by Jason Gilbert
For the last decade, video gaming on the television has been dominated by three machines with names of varying weirdness: the PlayStation, the Xbox and the Wii.
This summer, a new entrant will attempt to upset that trinity -- and, yes, its name is definitely weird enough to join that elite club.
The OUYA (pronounced OO-yah, like "Booyah!") is the result of one of the most successful Kickstarter campaigns of all time, raising over $8.5 million in its record-smashing run on the crowdfunding site in 2012. Now, the finished product -- a $99 Android-based gaming console that hooks up to your television and supports up to four controllers -- is set to ship to the tens of thousands of customers who supported the project, dreams of a fresh TV gaming experience created by a company outside the reigning triopoly dancing in their heads.
OUYA will face an uphill battle in its quest to topple the Xboxes and Wiis of the world. An early version of the device has been met with mixed reviews from gaming sites; despite a fundraising campaign that was enormous by Kickstarter standards, OUYA is also likely to struggle to garner the kind of built-in name recognition that Nintendo, Microsoft and Sony have spent decades earning.
So then: why should you give Ouya a go? We recently sat down with Julie Uhrman, the CEO and Founder of OUYA, to discuss how the OUYA compares to the Xbox and Wii U, and what the heck gamers can expect from this curious little box with the strange, short name.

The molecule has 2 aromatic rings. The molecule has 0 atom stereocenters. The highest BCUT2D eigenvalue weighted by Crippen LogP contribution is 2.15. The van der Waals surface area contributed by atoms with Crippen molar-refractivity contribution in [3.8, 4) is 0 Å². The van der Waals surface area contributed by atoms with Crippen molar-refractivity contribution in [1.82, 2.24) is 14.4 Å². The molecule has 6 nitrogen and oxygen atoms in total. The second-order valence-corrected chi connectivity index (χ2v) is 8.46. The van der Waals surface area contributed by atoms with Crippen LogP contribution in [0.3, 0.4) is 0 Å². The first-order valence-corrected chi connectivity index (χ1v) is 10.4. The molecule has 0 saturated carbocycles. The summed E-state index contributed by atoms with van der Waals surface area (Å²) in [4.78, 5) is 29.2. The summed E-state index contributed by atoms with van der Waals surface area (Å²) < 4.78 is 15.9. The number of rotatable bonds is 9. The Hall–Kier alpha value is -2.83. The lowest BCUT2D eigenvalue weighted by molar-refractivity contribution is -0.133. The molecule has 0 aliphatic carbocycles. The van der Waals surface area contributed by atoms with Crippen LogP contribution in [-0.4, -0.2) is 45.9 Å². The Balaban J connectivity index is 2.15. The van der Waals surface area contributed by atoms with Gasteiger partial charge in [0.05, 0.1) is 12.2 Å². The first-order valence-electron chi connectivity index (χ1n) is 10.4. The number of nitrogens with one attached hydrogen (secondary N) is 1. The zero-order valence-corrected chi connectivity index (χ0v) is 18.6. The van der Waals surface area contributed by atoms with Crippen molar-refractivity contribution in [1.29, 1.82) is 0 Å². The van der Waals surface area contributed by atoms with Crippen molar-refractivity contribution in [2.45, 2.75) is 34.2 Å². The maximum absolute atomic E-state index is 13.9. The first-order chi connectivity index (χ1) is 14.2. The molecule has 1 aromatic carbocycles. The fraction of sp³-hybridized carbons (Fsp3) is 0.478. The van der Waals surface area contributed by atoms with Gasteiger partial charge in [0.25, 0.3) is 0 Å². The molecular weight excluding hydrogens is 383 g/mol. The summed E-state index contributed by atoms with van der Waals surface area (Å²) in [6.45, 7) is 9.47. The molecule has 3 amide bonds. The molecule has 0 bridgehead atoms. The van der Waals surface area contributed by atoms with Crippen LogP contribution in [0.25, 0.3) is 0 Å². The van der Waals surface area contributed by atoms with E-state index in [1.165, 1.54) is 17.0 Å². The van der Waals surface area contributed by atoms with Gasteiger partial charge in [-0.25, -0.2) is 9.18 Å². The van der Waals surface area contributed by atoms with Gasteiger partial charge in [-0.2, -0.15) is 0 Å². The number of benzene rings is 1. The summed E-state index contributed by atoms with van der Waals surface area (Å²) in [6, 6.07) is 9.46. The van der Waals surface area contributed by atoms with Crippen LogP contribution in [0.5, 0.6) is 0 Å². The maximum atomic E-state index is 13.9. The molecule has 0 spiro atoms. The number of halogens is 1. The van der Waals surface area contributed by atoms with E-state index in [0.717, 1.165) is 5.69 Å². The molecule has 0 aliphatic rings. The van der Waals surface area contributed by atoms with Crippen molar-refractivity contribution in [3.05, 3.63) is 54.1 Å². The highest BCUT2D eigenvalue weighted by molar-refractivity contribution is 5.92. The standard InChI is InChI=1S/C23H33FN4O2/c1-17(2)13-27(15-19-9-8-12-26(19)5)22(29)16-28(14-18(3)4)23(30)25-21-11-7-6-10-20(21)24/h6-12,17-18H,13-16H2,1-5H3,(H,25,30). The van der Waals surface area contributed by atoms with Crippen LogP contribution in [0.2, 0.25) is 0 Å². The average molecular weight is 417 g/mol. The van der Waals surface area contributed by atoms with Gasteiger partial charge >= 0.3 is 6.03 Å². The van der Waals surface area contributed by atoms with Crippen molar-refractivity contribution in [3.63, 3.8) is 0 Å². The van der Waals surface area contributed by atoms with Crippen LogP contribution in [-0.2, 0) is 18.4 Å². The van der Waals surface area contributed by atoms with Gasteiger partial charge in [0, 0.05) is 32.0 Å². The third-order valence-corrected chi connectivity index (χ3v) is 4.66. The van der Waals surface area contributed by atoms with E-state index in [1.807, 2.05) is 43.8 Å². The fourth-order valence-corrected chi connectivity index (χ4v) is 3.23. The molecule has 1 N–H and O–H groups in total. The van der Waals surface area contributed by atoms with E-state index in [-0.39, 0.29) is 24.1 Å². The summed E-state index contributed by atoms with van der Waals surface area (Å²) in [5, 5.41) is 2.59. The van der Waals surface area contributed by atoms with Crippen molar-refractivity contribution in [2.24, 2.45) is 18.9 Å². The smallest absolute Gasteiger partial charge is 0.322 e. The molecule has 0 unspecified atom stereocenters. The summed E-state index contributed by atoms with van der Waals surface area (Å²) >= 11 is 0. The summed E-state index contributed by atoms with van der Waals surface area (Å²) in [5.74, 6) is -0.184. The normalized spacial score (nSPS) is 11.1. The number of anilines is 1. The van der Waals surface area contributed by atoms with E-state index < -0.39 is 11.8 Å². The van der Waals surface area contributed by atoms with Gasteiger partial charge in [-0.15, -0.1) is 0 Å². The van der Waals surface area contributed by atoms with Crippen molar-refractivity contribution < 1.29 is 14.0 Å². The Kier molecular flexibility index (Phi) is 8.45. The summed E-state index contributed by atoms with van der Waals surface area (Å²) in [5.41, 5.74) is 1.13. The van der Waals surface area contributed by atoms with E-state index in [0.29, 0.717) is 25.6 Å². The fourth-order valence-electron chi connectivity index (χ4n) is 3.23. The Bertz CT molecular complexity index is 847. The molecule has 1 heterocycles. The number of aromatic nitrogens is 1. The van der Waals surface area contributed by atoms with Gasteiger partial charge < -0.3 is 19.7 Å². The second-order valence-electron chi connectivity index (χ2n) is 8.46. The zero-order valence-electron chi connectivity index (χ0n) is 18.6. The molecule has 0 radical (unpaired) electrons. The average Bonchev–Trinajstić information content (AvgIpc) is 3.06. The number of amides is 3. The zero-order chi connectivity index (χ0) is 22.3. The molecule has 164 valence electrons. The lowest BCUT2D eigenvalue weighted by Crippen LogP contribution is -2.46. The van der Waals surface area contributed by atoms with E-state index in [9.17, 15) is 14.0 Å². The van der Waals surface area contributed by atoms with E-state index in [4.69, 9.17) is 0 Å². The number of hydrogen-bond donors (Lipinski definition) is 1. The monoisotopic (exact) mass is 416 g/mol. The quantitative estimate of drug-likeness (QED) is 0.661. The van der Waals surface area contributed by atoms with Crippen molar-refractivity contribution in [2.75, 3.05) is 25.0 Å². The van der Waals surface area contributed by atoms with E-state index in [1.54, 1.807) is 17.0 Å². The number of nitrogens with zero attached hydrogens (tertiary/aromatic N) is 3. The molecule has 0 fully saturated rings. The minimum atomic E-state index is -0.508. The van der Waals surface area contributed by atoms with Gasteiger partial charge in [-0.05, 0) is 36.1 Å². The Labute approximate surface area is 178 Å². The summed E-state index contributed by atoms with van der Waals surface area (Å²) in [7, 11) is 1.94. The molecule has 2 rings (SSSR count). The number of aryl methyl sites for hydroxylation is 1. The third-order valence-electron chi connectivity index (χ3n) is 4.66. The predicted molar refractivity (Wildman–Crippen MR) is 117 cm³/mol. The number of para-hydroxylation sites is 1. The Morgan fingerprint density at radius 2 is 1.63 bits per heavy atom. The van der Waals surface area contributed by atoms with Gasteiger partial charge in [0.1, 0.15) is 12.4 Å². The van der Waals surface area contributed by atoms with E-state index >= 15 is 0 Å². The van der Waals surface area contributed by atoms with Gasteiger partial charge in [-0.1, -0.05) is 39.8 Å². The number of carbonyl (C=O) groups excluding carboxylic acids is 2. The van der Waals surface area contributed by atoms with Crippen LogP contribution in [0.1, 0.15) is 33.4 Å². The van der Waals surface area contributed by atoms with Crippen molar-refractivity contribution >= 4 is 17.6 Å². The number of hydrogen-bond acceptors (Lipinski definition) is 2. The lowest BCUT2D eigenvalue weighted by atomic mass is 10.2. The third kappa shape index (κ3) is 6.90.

You can watch the interview below.
Oh, and about that name, by the way -- Uhrman explained its origins to Yahoo! News below:
Ouya was created by Yves Behar, he's our creative co-founder, he runs fuseproject, he’s the creator of Jambox and has really helped bring our vision to life both in its industrial design and in the UI. We came to him with a much more boring placeholder name, which wasn’t fitting -- which was Boxer 8 and we realized there were too many companies with the name Box and as great as the number 8 is in so many different cultures it just wasn’t befitting of what we were trying to do.
[...]OUYA is a new kind of game console for the television, right, and our number one mission is to really enable creators. It's to open up the last closed screen that there is, which is the television, and basically tell any creator whether they’re the developer, or the artist, or somebody new that just loves programming, that you can design a game for the television. We’re just removing all of the barriers. So openness is really important not only to how we build our product, to how we think about who our audience is, to how we communicate our product on a daily basis.
So Yves took the idea of openness to heart, and the O in OUYA stands for Openness, the U is for Universal, because it’s built on the Android language, it’s available for everyone, we really removed all the barriers as it relates to creation, and then the YA just sounded good and completed it.